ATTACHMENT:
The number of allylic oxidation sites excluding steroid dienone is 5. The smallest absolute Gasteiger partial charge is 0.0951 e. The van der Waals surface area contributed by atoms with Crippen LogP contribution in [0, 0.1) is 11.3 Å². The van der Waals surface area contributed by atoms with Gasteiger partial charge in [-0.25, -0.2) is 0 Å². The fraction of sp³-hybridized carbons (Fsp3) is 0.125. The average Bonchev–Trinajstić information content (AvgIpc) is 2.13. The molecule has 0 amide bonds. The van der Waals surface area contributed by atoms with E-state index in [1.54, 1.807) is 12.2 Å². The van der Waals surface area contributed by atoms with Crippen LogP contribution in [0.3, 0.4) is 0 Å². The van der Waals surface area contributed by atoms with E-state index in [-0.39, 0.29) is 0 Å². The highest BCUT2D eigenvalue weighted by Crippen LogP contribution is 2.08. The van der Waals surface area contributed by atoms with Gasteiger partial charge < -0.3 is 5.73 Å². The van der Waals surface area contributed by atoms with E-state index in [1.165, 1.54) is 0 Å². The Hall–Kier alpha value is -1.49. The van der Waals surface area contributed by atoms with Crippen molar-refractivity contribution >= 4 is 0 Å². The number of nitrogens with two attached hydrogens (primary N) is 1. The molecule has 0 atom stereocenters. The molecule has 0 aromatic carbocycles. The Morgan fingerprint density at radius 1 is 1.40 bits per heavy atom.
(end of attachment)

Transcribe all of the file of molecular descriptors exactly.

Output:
The number of allylic oxidation sites excluding steroid dienone is 5. The smallest absolute Gasteiger partial charge is 0.0951 e. The van der Waals surface area contributed by atoms with Crippen LogP contribution in [0, 0.1) is 11.3 Å². The van der Waals surface area contributed by atoms with Gasteiger partial charge in [-0.25, -0.2) is 0 Å². The fraction of sp³-hybridized carbons (Fsp3) is 0.125. The average Bonchev–Trinajstić information content (AvgIpc) is 2.13. The molecule has 0 amide bonds. The van der Waals surface area contributed by atoms with E-state index in [1.54, 1.807) is 12.2 Å². The van der Waals surface area contributed by atoms with Crippen LogP contribution in [0.3, 0.4) is 0 Å². The van der Waals surface area contributed by atoms with E-state index in [-0.39, 0.29) is 0 Å². The highest BCUT2D eigenvalue weighted by Crippen LogP contribution is 2.08. The van der Waals surface area contributed by atoms with Gasteiger partial charge < -0.3 is 5.73 Å². The van der Waals surface area contributed by atoms with E-state index in [1.165, 1.54) is 0 Å². The Hall–Kier alpha value is -1.49. The van der Waals surface area contributed by atoms with Crippen molar-refractivity contribution >= 4 is 0 Å². The number of nitrogens with two attached hydrogens (primary N) is 1. The molecule has 0 atom stereocenters. The molecule has 0 aromatic carbocycles. The Morgan fingerprint density at radius 1 is 1.40 bits per heavy atom.